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An accident paralyzed him, but it didn't take his sense of adventure

An accident paralyzed him. But it didn't take his sense of adventure.
Posted at 9:03 AM, Aug 22, 2022
and last updated 2022-08-22 11:03:51-04

CHESTERFIELD COUNTY, Va. — From the beginning, Will Biringer has always been on the go. The Midlothian, Virginia, native prefers tagging along with Mother Nature.

"Everything I did as an outlet was outdoors, longboarding, fishing and hunting," said Biringer. "I feel like a shark in water if I like get stagnant and don't move."

Will joined the JROTC at James River High School. Following graduation, he joined the military.

"So I enlisted in the Navy September 9, 2018," said Will.

Three years in, the future corpsman found himself on the receiving end of help.

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On July 4, 2021, the 23-year-old's life changed in an instant while stationed in Illinois. Biringer fell off a friend's balcony three stories up.

"I hit my head. Broke four ribs. Punctured a lung and shattered two vertebrae," said Biringer.

Biringer's life hung in the balance.

"I did. I died twice," said Biringer. "I think it was once on the ground I died and once in the back of the rig. And they brought me back."

The sailor was alive, but he was paralyzed from the waist down.

"That is what really did me in. You know it wasn't pretty. It doesn't take a trained eye to see what went wrong there," said Biringer as he examined X-rays of his injury.

He spent days in the hospital and months in rehab.

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"They kind of kept me moving and kept me moving, so I never had a chance to think about it. Which I think is good," Biringer said.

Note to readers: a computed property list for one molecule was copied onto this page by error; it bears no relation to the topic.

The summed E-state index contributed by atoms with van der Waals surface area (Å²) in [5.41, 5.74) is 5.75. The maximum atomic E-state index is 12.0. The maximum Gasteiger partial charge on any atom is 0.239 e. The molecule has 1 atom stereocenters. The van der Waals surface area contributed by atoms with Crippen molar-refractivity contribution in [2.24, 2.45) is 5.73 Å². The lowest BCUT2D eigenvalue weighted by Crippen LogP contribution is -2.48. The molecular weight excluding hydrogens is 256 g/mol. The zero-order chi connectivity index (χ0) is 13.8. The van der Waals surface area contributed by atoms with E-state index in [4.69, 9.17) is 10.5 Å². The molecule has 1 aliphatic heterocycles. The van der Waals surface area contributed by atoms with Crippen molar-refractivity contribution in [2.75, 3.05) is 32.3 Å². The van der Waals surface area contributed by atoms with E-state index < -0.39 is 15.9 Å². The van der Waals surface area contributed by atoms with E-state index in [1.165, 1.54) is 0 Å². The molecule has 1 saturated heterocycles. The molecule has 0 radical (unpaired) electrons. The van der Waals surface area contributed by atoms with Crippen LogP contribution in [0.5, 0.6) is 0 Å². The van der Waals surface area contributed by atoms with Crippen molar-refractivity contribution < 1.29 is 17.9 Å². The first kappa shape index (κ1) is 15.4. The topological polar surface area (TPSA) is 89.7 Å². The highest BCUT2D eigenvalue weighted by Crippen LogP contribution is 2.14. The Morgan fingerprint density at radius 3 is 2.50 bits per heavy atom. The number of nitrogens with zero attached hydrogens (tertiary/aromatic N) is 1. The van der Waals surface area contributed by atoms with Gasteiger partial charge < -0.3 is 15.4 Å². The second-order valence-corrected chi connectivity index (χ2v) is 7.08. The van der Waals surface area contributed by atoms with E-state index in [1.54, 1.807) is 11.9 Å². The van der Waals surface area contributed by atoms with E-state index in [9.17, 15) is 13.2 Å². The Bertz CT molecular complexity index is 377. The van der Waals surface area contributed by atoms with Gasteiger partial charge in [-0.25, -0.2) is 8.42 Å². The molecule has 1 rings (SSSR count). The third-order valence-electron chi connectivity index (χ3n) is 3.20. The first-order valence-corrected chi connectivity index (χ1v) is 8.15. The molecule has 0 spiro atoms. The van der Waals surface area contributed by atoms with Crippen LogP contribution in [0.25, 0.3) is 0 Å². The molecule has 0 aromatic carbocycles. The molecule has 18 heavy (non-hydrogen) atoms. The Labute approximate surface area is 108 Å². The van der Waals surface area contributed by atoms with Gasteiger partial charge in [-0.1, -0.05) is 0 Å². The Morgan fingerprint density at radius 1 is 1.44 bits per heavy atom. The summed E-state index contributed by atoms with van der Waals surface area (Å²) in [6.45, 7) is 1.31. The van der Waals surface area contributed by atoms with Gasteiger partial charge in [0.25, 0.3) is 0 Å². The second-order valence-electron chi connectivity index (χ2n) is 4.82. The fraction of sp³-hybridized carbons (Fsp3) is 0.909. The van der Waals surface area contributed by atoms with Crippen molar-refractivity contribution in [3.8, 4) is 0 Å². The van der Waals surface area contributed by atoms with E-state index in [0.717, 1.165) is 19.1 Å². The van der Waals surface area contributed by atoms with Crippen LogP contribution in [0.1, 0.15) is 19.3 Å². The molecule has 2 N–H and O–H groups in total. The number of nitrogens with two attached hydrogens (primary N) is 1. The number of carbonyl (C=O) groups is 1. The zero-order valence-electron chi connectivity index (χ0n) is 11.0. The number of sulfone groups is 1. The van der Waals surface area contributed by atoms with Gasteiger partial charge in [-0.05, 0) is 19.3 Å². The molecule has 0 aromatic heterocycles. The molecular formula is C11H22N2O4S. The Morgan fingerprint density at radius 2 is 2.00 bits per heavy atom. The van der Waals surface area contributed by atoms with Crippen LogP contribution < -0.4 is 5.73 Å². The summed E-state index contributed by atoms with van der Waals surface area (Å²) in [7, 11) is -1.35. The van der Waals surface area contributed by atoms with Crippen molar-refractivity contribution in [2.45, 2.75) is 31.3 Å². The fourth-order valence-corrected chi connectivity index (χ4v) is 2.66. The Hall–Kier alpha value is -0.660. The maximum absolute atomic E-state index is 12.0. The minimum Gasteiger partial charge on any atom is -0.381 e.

Back in Chesterfield, adjusting to his new normal has been a physical and mental adjustment.

"I think it comes in waves like a lot of grief can do," described Biringer. "You just kind of deal with it day by day."

One activity he misses most is dancing.

"Me and my friend Maggie would country two-step all of the time. I was laying in bed that night, and I was like, dang. I'm not ever going to be able to do that again," said Biringer.

But he is discovering an entirely new way to keep moving on wheels.

"It is a good way to get out and do stuff, and it's competitive. It kind of like it pushes you," said Biringer.

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Biringer discovered Sportable, a nonprofit that makes sports accessible for athletes like him.

Will's sport of choice is lacrosse.

The physical sport keeps Biringer's competitive juices flowing. Biringer has found a home and like-minded friends like Addison Johnson on his team.

"He is funny. He jokes a lot. I definitely enjoy playing with him," said Johnson. "He already has stick skills from being in the chair; he has chair skills, so he makes a great teammate."

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Coach Nicholas Whiteside admires Biringer's ability to overcome his disability.

"He wants to be stronger. He wants to get better. He wants to get faster. Each week, he has," said Whiteside. "But yeah, you would not know he's adapted so well. He tries so hard. And he works so hard at it. It is pretty amazing."

"It is nice to have all of these guys around you. I'm still learning tips of the trade," said Biringer.

The outlet is proving to be a lifesaver for this new lacrosse player.

"I feel like I've come a little bit. Not a lot but a little bit," said Biringer. "It gets easier. It gets way easier."

He may be getting from point A to B a little differently, but Biringer is thankful that he is able to keep moving through life.

"I wouldn't be where I am without a sport," said Biringer. "With Sportable TGIM every day. It is beautiful."

In addition to playing lacrosse with Sportable, Biringer also trains at Samaritans Walk, a gym in Ashland, Virginia, that trains clients with spinal cord injuries.

This article was written by Greg McQuade for WTVR.